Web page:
Productivity, Creativity and Gaming: Here’s what we know about Windows 11
Following an unprecedented 18 months in which many of us merged our home and business lives, Microsoft says that with Windows 11, it has built a “space that feels familiar where you can create, learn, play, produce, and maybe most importantly - connect - in all new ways.” Recognizing how reliant we have become on our devices, Microsoft says Windows 11 will help make us more ‘productive and creative’, but it is also becoming more consumer and gaming focused.
Microsoft describes it as the most secure Windows yet. And perhaps with a nod to the anxiety and burnout many have experienced during the pandemic, Microsoft intends the experience of Windows 11 to inspire a sense of ‘calm’. Microsoft is also introducing features that may help to create some much-needed separation between our home and work lives even as homeworking continues.
New sounds, designs and rounded corners – here’s what we know about the Windows 11 OS:
- The user interface gets a facelift with a more natural, streamlined, distinctly Apple-like feel and a centered start menu “dock”.
- It’ll be easier to personalize your view with Windows widgets, while snap layouts will allow you to tailor multiple screens to fit any device for better multi-tasking.
- Android apps will be easier to download via the Microsoft Store for any device and you’ll seamlessly move between devices with the same look and feel, picking up where you left off.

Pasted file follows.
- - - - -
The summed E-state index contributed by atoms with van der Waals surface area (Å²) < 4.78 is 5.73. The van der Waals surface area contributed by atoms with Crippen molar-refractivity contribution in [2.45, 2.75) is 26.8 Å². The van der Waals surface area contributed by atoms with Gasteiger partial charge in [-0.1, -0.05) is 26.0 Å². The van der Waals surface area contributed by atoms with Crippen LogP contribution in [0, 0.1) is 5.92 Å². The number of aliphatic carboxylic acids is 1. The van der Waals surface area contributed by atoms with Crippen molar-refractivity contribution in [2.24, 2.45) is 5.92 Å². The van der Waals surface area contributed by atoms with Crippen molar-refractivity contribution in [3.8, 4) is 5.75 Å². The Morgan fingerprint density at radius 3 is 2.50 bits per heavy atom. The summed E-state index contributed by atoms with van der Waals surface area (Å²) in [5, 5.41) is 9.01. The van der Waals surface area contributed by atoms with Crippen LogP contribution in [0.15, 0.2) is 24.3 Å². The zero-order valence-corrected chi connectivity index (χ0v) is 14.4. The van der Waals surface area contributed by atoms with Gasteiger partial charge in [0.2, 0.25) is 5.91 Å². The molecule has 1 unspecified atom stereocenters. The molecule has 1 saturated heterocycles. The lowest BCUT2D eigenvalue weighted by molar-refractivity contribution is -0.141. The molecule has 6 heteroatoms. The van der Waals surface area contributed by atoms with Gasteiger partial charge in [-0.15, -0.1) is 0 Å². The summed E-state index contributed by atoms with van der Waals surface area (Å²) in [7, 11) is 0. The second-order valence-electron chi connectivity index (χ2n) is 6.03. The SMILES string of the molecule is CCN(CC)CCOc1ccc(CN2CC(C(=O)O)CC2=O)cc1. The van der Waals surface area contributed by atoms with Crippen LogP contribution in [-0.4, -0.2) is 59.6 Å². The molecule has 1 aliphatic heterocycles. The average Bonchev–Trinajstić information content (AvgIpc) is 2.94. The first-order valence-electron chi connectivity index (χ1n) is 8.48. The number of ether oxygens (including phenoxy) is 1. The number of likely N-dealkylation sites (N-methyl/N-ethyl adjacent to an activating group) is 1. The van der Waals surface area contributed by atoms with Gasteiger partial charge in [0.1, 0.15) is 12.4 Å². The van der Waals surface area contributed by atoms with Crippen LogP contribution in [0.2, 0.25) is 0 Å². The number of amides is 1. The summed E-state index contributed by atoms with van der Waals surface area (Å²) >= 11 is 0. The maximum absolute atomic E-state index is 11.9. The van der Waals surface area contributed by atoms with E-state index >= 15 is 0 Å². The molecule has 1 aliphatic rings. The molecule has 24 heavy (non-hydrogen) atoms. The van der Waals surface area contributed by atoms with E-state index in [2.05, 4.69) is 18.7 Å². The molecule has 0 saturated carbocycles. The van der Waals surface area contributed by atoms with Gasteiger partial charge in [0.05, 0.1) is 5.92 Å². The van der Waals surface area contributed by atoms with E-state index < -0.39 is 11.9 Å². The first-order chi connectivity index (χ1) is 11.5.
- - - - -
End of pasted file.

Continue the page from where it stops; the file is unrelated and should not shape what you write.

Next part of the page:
- Snap groups sitting in your taskbar will allow you to group apps for different projects so you can switch tasks and manage interruptions better.
- Microsoft Teams will be integrated to streamline work allowing users to share documents without opening the Teams app.
- You’ll be able to create separate desktop views for different parts of your life – work, home, gaming, and school – grouping the apps you need during every part of your day.
- You can expect a faster experience over your devices – including start up and browsing – and better battery usage.
- Choose how you interact: type, touch, voice, click or write.
- Microsoft Store is redefined, and it will be easier for developers to bring new apps to the store.
Availability and Support for Windows 10
Windows 11 will be made available ‘by the holidays’ – so probably November or December. A pre-release will be available first for developers to test and certify before it’s available to all. Microsoft says that ‘most devices purchased in the last 18-24 months will be compatible with Windows 11.’ You can verify Windows 11 requirements to find out what is compatible and feed into your hardware refresh program ahead of your update.
What do we know about support for Windows 10? On the Windows 10 Home and Pro page, Microsoft says it will ‘continue to support at least one Windows 10 semi-annual channel until October 14, 2025’. Windows 10 was available for two years before Windows 7 was declared end of life so it’s likely that Microsoft will still deliver Windows 10 feature updates through 2023.
The Windows 10 spring 2021 update was a small one, and Microsoft has now said it will deliver Windows 10 version 21H2 with “new updates to current features that enable hybrid work like Universal Print and enhancements to management and deployment features like Windows Autopilot.” If, like many others you’re updating your enterprise annually, you may want to start preparing now for the next Windows 10 update.